Researchers have discovered a biomarker that can detect autism spectrum disorder (ASD) in preschool-aged children. The new study found that levels of the protein FABP4 were much lower in four- to six-year-old children with ASD than they were in other typically developing children. Experiments in mice that lacked FABP4 revealed changes in neurons that resemble those found in the postmortem brains of people with ASD.

How loss of single gene fuels deadly childhood brain cancer
Researchers describe how the functional loss of a single gene negatively impacts neural development and promotes the growth of a particularly deadly form of pediatric brain cancer.

Research sheds light on earliest stages of Angelman syndrome
New research provides insights into the earliest stages of Angelman syndrome. The work also demonstrates how human cerebral organoids can be used to shed light on genetic disorders that affect human development.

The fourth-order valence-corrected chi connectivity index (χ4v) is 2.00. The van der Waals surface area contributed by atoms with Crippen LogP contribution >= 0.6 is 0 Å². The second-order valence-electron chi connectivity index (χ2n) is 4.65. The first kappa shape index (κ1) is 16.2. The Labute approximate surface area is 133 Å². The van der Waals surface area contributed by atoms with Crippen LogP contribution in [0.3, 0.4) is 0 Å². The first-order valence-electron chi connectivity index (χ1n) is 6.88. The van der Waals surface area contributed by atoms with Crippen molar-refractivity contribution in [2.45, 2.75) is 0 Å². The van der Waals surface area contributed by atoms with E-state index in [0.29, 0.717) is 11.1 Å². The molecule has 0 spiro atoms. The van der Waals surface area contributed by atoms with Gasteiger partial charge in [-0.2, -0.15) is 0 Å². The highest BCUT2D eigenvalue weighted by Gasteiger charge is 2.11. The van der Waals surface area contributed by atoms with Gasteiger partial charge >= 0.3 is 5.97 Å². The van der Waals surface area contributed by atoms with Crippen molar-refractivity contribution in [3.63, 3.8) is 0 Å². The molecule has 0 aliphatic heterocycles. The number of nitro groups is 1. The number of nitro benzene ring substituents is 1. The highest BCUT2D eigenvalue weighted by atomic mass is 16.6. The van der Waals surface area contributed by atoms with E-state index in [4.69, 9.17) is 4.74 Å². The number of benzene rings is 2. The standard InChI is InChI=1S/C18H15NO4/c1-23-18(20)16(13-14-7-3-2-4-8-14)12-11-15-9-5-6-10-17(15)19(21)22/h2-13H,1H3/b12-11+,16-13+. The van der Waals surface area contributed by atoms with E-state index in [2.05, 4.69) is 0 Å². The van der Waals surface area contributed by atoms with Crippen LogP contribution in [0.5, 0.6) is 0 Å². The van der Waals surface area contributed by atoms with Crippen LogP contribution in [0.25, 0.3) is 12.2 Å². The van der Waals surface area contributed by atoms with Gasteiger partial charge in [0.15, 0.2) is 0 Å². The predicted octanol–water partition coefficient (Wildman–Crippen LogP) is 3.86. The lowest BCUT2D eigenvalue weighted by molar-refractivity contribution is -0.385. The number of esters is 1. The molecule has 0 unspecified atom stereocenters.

Binge-drinkers' brains have to work harder to feel empathy for others
New research shows that binge-drinkers' brains have to put more effort into trying to feel empathy for other people in pain.

Concussion discovery reveals dire, unknown effect of even mild brain injuries
Even mild concussions cause severe and long-lasting impairments in the brain's ability to clean itself, and this may seed it for Alzheimer's, dementia and other neurodegenerative problems.

Lifestyle improvements may lessen cognitive decline
Results from a new study suggest that lifestyle changes may help to improve cognition in older adults experiencing cognitive decline that precedes dementia.

Biological roots for teen risk-taking: Uneven brain growth